The chlorophyll a (Chla) fluorescence of cyanobacteria, which at physiological temperature originates from photosystem (PS) II holochromes, is suppressed in hyperosmotic suspension, and enhanced in hypo-osmotic suspension (G.C. Papageorgiou, A. Alygizaki-Zorba, Biochim. Biophys. Acta 1335 (1997) 1–4). We investigated the mechanism of this phenomenon by comparing Synechococcus sp. PCC 7942 cells that had been treated with N-ethylmaleimide (NEM) in order to inhibit electronic excitation transfers from phycobilisomes (PBS) to Chlas of PSI (A.N. Glazer, Y.M. Gindt, C.F. Chan, K. Sauer, Photosynth. Res. 40 (1994) 167–173) with untreated control cells. The NEM-treated cells were indistinguishable from the control cells with regard to PSII-dependent oxygen evolution, reduction of post-PSII oxidants, and osmotically induced volume changes, but differed in the following properties: (i) they could not photoreduce post-PSI electron acceptors; (ii) they diverted more PBS excitation to PSII; (iii) the rise of Chla fluorescence upon light acclimation of darkened (state 2) cells was smaller; and (iv) the Chla fluorescence of light-acclimated (state 1) cells was insensitive to the cell suspension osmolality. These properties suggest that osmolality regulates the core-mediated excitation coupling between PBS and PSI, possibly by influencing mutual orientation and/or distance between core holochromes (ApcE, ApcD) and PSI holochromes. Thus, in hyper-osmotic suspension, PBS deliver more excitation to PSI (hence less to PSII); in hypo-osmotic cell suspension they deliver less excitation to PSI (hence more to PSII).
The presence of 9-cis-β-carotene in cytochrome b 6 f complex from spinach by Jiusheng Yan; Yulong Liu; Dazhang Mao; Liangbi Li; Tingyun Kuang (182-188).
Cytochrome b 6 f complex with stoichiometrically bound β-carotene molecule was purified from spinach chloroplasts. The configuration of this β-carotene was studied by reversed-phase HPLC and resonance Raman spectroscopy. Both the absorption spectrum of this β-carotene in dissociated state and the Raman spectrum in native state can be unambiguously assigned to a 9-cis configuration. This finding is in contrast to the predominantly all-trans isomers commonly found in membranes and protein–pigment complexes of chloroplasts, suggesting that the 9-cis-β-carotene is an authentic component and may have a unique structural and functional role in cytochrome b 6 f complex.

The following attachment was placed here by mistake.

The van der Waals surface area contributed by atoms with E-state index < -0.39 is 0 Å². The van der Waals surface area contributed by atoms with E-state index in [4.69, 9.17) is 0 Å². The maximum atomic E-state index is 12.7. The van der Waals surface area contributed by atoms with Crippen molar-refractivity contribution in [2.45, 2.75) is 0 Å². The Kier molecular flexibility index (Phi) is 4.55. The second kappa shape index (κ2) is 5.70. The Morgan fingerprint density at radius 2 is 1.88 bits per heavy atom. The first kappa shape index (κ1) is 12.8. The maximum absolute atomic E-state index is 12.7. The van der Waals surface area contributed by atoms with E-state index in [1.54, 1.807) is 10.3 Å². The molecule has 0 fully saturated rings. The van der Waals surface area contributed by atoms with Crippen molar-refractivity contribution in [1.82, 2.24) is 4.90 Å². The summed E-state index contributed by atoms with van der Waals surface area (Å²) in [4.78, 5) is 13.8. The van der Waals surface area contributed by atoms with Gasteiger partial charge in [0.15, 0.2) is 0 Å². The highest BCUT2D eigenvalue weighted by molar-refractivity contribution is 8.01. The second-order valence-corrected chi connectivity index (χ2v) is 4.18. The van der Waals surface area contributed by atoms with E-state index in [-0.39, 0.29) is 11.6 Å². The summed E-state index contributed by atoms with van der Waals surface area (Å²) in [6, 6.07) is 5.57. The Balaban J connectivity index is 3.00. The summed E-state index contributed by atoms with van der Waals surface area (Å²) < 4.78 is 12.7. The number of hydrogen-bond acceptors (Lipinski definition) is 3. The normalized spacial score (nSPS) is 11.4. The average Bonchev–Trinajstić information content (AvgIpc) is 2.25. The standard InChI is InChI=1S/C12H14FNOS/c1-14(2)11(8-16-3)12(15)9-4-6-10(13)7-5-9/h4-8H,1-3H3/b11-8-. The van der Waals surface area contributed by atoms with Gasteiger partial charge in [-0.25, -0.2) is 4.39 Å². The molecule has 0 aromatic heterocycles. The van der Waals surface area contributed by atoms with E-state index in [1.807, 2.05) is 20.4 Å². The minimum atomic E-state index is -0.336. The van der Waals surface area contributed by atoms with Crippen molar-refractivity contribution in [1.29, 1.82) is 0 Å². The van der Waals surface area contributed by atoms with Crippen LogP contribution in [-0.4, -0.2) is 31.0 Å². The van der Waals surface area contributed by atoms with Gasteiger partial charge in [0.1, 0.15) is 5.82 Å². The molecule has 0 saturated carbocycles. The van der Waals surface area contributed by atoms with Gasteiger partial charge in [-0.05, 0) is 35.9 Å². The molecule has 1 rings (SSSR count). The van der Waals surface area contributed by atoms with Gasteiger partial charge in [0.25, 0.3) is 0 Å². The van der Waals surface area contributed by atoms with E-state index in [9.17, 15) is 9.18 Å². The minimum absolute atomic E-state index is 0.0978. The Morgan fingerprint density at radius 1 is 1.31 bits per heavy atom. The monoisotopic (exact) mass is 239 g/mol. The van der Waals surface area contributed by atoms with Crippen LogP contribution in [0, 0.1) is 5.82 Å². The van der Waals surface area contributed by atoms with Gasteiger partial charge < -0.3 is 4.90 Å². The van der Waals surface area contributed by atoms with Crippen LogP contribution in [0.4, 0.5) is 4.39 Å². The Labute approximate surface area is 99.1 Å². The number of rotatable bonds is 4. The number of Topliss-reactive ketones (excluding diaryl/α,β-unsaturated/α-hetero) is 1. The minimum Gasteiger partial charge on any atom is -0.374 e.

Keywords: Cytochrome b 6 f; β-Carotene; Configuration; High performance liquid chromatography; Resonance Raman spectroscopy;
Coupling of proton flow to ATP synthesis in Rhodobacter capsulatus: F0F1-ATP synthase is absent from about half of chromatophores by Boris A Feniouk; Dmitry A Cherepanov; Wolfgang Junge; Armen Y Mulkidjanian (189-203).
F0F1-ATP synthase (H+-ATP synthase, F0F1) utilizes the transmembrane protonmotive force to catalyze the formation of ATP from ADP and inorganic phosphate (Pi). Structurally the enzyme consists of a membrane-embedded proton-translocating F0 portion and a protruding hydrophilic F1 part that catalyzes the synthesis of ATP. In photosynthetic purple bacteria a single turnover of the photosynthetic reaction centers (driven by a short saturating flash of light) generates protonmotive force that is sufficiently large to drive ATP synthesis. Using isolated chromatophore vesicles of Rhodobacter capsulatus, we monitored the flash induced ATP synthesis (by chemoluminescence of luciferin/luciferase) in parallel to the transmembrane charge transfer through F0F1 (by following the decay of electrochromic bandshifts of intrinsic carotenoids). With the help of specific inhibitors of F1 (efrapeptin) and of F0 (venturicidin), we decomposed the kinetics of the total proton flow through F0F1 into (i) those coupled to the ATP synthesis and (ii) the de-coupled proton escape through F0. Taking the coupled proton flow, we calculated the H+/ATP ratio; it was found to be 3.3±0.6 at a large driving force (after one saturating flash of light) but to increase up to 5.1±0.9 at a smaller driving force (after a half-saturating flash). From the results obtained, we conclude that our routine chromatophore preparations contained three subsets of chromatophore vesicles. Chromatophores with coupled F0F1 dominated in fresh material. Freezing/thawing or pre-illumination in the absence of ADP and Pi led to an increase in the fraction of chromatophores with at least one de-coupled F0(F1). The disclosed fraction of chromatophores that lacked proton-conducting F0(F1) (approx. 40% of the total amount) remained constant upon these treatments.
Keywords: Proton transfer; ATP synthesis; Electrochromism; Membrane potential,; Rhodobacter capsulatus;
Endothelial- and nitric oxide-dependent effects on oxidative metabolism of intact artery by John T Barron; Liping Gu; Joseph E Parrillo (204-211).